Christmas 1948: Lessons In Freedom, Poverty And `The Bigger World'

KALAMAZOO, USA -- In 1948, when Ben Ciuffa was a third-grader in Herkimer, N.Y., he joined his classmates in teasing and laughing at three new kids from the Ukraine, especially one named Zenon Bagan.

But over time, the taunting lessened, and during a visit to Zenon's home before the approaching Christmas holidays, Ciuffa began to appreciate the years-long journey the boy and his family had made and the few possessions they had.

``The Salvation Army gave them a Christmas tree. It was 2-foot, all twig, with an ornament, and I felt so bad'' for Zenon and his family, the 67-year-old Ciuffa, who now lives in Kalamazoo Township, said via telephone last week from his travels in El Salvador.

After seeing that tree, the younger Ciuffa told his mother, ``I don't care what I get for Christmas.''

But while young Ben was feeling sorry for the Bagans, they were apparently feeling anything but sadness -- they were finally able to put down roots after spending most of Zenon's young life living under repressive Communist rule in their native Ukraine and then trying to escape the invading Nazi army.

The Nazis had targeted Ukrainians for killing, and Zenon's father was a Cossack, a horse soldier, and would likely have been a prime target.

In a letter to the editor of the Kalamazoo Gazette that was published Dec. 17, Ciuffa wrote about how, as a result of meeting Bagan and his family, he learned that ``the world was bigger than my small town and how lucky we were to have the freedom to enjoy the magic of Christmas.''

Lasting Influence

In an interview last week, Ciuffa said that was he saw and learned about the Bagans - a Greek Orthodoc family - influences how he lives his life today and how he views Christmas.

"Absolutely - and I am not a religious person that way," Ciuffa said. "What happened was I realized that (certain Christians) are very, very joyous with Christmas. It's the joy of Christmas and not the toys."

And it was understanding what the Bagans were fleeing and their appreciation for life's smaller things that led Ciuffa to empathize with current-day El Salvadorans and the issues they face as well as the immigration issues facing many Hispanics.

Ciuffa made his first trip to El Salvador in 1999 with a group from St. Thomas More Church and is now there taking photographs to generate interest in raising funds for some of the area's young people to attend school. He also visited the country in 2003 and 2004.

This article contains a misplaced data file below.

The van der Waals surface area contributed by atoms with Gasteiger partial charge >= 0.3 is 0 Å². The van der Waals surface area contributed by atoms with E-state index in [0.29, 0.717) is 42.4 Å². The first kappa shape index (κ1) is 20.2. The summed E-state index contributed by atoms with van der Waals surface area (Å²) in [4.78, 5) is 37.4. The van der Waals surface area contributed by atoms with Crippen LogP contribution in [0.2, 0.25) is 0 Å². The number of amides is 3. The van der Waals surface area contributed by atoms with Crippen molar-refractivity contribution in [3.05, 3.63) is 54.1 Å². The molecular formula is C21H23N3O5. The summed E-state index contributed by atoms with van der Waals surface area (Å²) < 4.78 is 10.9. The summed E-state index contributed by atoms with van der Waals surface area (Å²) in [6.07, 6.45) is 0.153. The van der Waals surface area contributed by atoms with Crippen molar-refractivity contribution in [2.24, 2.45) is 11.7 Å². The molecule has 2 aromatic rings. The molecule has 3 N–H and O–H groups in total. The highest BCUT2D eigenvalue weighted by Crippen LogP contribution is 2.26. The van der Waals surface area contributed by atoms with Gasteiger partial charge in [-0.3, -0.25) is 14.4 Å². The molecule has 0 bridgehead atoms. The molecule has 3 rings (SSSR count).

Ciuffa and Bagan last saw each other about 10 years ago at the wedding of one of Bagan's daughters. They had remained good friends throughout their school years and graduated together from high school in Herkimer in 1958.

Ciuffa moved to the Kalamazoo area in 1982 after his 11-year-old son died in a bicycle accident. Bagan moved to the Detroit area and spent 35 years teaching before retiring in 1999.

A Five-Year Journey

In a phone interview last week, Bagan recounted some of his family's early struggles that made such an impression on Ciuffa.

He said that it was after about five years of crossing Europe by foot, train and horse-and-buggy that he, his two sisters and their parents finally found a safe haven in the late 1940s in Herkimer, N.Y., a city halfway between Syracuse and Albany.

Bagan said he remembers arriving with his parents and two sisters in Vienna, Austria, one Christmas , although he acknowledges his memory isn't entirely clear because of his young age at the time.

As in another well-known story, the family was not able to find a place to rest. Then a Viennese farmer offered the family a barn or cottage where animals were housed.

Bagan's sisters went door-to-door, knocking and begging for food for the family.

``(They) kept asking people for bread because we didn't have anything to eat,'' Bagan said. ``World War II was still raging, and the Allies wanted to end the war, so they bombed day and night. They didn't know who was below them, whether they were Russian, Ukrainian, Polish. ... We had no home, actually. We were just wandering around Europe.''

The family made its way to one of Europe's many displaced-persons camps, this one in Bayreuth, Bavaria, Germany, and eventually they traveled with hundreds of other Eastern European refugees aboard a U.S. military ship to the United States.

Bagan figures they were on the ship for about nine days as they crossed the Atlantic Ocean. They were expecting to go work for five years for a Pennsylvania farmer, but while disembarking from the ship at New York's Ellis Island, they were recognized by relatives already living in the United States and taken in by them.

``America to us was like a paradise,'' Bagan said. ``We couldn't believe how people lived and the rights they had and the food, my goodness.''

Touched By Friendship

Bagan said he is touched that Ciuffa remembers their 1948 Christmas and his family's struggles and that he shared the story with Gazette readers. He also said he is thankful for the friendship and understanding that Ciuffa extended to him in those early years.

``Ben was interested in people, and I felt he was interested in what I had to say and what I did.''

And, as Ciuffa recalls, the impact of what he learned from his interest in Bagan has lasted for nearly 60 years.

Source: The Kalamazoo Gazette


Ben said…
I am Ben Ciuffa

My Skype ID is BrQufa

I was interviewed while in El Salvador. The writer got me Zenon's new ph # so we've talked a few times & I send eamils..but he's not been well.

I visited Kiev & Dniperperpost in 2002.

Please visit my web site
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